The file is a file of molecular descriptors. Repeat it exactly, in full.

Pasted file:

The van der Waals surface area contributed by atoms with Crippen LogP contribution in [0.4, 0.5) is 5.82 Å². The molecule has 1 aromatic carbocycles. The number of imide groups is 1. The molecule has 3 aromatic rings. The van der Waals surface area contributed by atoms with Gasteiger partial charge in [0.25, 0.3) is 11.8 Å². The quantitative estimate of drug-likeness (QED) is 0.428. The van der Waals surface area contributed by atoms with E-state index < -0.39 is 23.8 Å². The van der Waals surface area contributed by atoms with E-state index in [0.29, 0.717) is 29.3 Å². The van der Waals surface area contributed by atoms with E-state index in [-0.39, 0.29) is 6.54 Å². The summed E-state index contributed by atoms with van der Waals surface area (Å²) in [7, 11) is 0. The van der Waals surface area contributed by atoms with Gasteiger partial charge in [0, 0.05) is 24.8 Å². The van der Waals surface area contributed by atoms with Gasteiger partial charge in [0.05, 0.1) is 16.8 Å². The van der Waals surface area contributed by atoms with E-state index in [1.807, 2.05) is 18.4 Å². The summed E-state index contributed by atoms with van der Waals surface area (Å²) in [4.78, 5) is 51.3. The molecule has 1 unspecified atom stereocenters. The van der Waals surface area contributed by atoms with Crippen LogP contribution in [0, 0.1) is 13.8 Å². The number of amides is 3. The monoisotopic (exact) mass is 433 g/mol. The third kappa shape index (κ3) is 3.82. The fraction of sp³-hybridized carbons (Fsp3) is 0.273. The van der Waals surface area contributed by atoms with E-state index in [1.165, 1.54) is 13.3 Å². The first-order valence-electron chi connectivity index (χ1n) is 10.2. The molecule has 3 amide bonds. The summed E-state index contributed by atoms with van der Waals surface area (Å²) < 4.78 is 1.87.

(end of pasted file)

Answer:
The van der Waals surface area contributed by atoms with Crippen LogP contribution in [0.4, 0.5) is 5.82 Å². The molecule has 1 aromatic carbocycles. The number of imide groups is 1. The molecule has 3 aromatic rings. The van der Waals surface area contributed by atoms with Gasteiger partial charge in [0.25, 0.3) is 11.8 Å². The quantitative estimate of drug-likeness (QED) is 0.428. The van der Waals surface area contributed by atoms with E-state index < -0.39 is 23.8 Å². The van der Waals surface area contributed by atoms with E-state index in [0.29, 0.717) is 29.3 Å². The van der Waals surface area contributed by atoms with E-state index in [-0.39, 0.29) is 6.54 Å². The summed E-state index contributed by atoms with van der Waals surface area (Å²) in [7, 11) is 0. The van der Waals surface area contributed by atoms with Gasteiger partial charge in [0, 0.05) is 24.8 Å². The van der Waals surface area contributed by atoms with Gasteiger partial charge in [0.05, 0.1) is 16.8 Å². The van der Waals surface area contributed by atoms with E-state index in [1.807, 2.05) is 18.4 Å². The summed E-state index contributed by atoms with van der Waals surface area (Å²) in [4.78, 5) is 51.3. The molecule has 1 unspecified atom stereocenters. The van der Waals surface area contributed by atoms with Crippen LogP contribution in [0, 0.1) is 13.8 Å². The number of amides is 3. The monoisotopic (exact) mass is 433 g/mol. The third kappa shape index (κ3) is 3.82. The fraction of sp³-hybridized carbons (Fsp3) is 0.273. The van der Waals surface area contributed by atoms with E-state index in [1.165, 1.54) is 13.3 Å². The first-order valence-electron chi connectivity index (χ1n) is 10.2. The molecule has 3 amide bonds. The summed E-state index contributed by atoms with van der Waals surface area (Å²) < 4.78 is 1.87.